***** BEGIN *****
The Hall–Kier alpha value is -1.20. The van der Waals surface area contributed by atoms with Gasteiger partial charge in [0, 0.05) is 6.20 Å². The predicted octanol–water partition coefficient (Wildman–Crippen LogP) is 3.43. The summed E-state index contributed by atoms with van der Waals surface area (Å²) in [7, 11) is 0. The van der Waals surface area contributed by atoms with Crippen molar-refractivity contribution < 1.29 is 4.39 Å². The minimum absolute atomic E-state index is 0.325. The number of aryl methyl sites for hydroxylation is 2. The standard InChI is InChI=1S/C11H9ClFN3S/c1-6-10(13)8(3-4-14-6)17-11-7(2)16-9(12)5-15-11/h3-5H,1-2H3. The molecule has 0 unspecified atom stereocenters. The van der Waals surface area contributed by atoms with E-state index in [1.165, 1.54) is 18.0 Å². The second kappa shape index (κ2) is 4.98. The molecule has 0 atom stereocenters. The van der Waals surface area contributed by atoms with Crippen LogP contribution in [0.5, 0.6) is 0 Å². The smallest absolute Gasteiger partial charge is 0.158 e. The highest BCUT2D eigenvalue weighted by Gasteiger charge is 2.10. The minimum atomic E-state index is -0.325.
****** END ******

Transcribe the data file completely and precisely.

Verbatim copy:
The Hall–Kier alpha value is -1.20. The van der Waals surface area contributed by atoms with Gasteiger partial charge in [0, 0.05) is 6.20 Å². The predicted octanol–water partition coefficient (Wildman–Crippen LogP) is 3.43. The summed E-state index contributed by atoms with van der Waals surface area (Å²) in [7, 11) is 0. The van der Waals surface area contributed by atoms with Crippen molar-refractivity contribution < 1.29 is 4.39 Å². The minimum absolute atomic E-state index is 0.325. The number of aryl methyl sites for hydroxylation is 2. The standard InChI is InChI=1S/C11H9ClFN3S/c1-6-10(13)8(3-4-14-6)17-11-7(2)16-9(12)5-15-11/h3-5H,1-2H3. The molecule has 0 unspecified atom stereocenters. The van der Waals surface area contributed by atoms with E-state index in [1.165, 1.54) is 18.0 Å². The second kappa shape index (κ2) is 4.98. The molecule has 0 atom stereocenters. The van der Waals surface area contributed by atoms with Crippen LogP contribution in [0.5, 0.6) is 0 Å². The smallest absolute Gasteiger partial charge is 0.158 e. The highest BCUT2D eigenvalue weighted by Gasteiger charge is 2.10. The minimum atomic E-state index is -0.325.